Nations have become increasingly paranoid – and visitors who arrive by sea are viewed with mistrust and fear. Visa requirements and immigration controls are affecting more and more seafarers, and the impact is that it is ever harder to get ashore and to feel some form of normality.

Security can bring positives – but sadly, draconian, one-size-fits-all security approaches are having a detrimental effect on seafarers. Access to traditional shore-based welfare services is being hit, and this massively contributes to loneliness, stress and isolation. In short, limiting shore leave damages the health and wellbeing of those working at sea.


With seafarers wanting shore leave to be straightforward, transport cheap and facilities to be good, there are challenges ahead. Shipping is not going to slow down, ports are not going to become less mechanised and more welcoming – so there needs to be a rethink of other aspects of how things are done.

Once again we turn to the Maritime Labour Convention (MLC) to see what the pillar of seafarer rights decrees. Regulation 2.4 – Entitlement to leave, states “Seafarers shall be granted shore leave to benefit their health and well-being and with the operational requirements of their positions”.

It seems pretty clear – health and well-being need to be considered, and shore leave shall be granted. So why are we still hearing calls for better access and freedom to simply get some time ashore?

Well it would seem that seafarers are not being listened to, it seems that charities, unions and professional bodies are being ignored. Someone must be skirting their responsibilities and ports must not be being held to account. Even from a governmental perspective, port states simply cannot be coming under enough pressure, and flag states are being able to ignore the matter.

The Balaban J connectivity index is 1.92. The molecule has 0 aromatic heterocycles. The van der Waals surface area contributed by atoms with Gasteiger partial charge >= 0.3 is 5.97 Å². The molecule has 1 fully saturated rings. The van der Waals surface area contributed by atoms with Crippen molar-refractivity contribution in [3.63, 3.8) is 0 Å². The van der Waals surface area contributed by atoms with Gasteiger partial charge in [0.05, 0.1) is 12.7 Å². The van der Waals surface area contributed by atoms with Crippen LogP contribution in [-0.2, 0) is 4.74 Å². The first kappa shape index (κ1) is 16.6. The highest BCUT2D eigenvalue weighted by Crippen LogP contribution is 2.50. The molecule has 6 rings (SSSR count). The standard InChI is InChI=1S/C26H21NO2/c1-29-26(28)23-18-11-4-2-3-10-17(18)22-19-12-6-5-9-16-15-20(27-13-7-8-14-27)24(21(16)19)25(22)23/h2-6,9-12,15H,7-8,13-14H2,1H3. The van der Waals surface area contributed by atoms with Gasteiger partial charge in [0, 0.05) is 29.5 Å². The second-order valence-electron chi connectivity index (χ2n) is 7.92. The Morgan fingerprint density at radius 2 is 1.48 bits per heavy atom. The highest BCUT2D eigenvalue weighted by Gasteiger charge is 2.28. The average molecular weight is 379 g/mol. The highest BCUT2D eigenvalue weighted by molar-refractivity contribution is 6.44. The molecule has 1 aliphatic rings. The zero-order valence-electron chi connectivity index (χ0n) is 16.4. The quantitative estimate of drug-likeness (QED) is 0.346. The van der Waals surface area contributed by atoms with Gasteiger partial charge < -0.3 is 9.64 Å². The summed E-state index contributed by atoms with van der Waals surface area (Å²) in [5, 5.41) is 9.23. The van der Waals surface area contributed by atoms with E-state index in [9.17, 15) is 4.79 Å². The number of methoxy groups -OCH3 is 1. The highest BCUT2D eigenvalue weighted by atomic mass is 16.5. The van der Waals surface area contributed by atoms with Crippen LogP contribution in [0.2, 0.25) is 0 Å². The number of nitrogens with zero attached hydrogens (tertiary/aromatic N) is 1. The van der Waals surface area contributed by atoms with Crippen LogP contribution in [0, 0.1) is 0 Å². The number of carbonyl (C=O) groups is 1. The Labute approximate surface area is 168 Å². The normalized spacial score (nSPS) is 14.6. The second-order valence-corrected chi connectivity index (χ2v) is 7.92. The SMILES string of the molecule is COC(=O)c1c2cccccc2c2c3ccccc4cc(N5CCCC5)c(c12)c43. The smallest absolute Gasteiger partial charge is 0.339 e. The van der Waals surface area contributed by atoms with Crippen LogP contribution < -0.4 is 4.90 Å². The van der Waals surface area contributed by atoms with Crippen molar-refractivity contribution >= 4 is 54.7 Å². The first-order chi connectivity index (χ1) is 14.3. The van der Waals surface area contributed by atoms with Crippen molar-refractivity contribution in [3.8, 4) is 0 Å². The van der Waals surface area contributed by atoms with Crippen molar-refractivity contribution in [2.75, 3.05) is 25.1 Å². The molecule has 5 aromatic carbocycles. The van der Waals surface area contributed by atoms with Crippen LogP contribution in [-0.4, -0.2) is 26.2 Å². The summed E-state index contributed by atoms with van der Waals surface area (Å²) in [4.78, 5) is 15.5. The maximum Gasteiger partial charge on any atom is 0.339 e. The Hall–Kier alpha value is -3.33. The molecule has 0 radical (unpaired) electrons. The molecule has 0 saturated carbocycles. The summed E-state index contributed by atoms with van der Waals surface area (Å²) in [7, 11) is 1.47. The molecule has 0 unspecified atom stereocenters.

There need to be far greater guarantees of the right to shore leave. Indeed, international seafarers’ identity documents need to afford greater real world benefits to crew. They need to be able to open doors – and while steps are being taken to make them more like e-passports, until then they don’t seem to be having the desired effect.

Away from security, overlooking documentation – it seems that all too easily and often seafarers become a kind of cash cow. Taxi firms, bus operators, even port companies, are milking seafarers and making it too expensive to get ashore.

This seems morally wrong – and it is damaging not just the health and wellbeing of individuals, but it is potentially having a massive impact on shipping. With seafarer shortages, particularly officers, predicted – it seems incredible that such a pivotal issue as shore leave is being collectively overlooked or downplayed.

The message is clear, there needs to be change – there needs to be a simple system – one which recognises not just who seafarers are, but safeguards their rights to get ashore. The airline crew difference is one which is often cited – but until seafarers are treated in the same way as cabin crew, then the good seafarers will leave the sea, and the new ones simply won’t enter the industry at all. So we need to not so much see the world, but seize the need for change.

Have you experienced difficulties getting ashore? Is it too expensive and too difficult, what about the impact of hours of rest? Let us know what you think…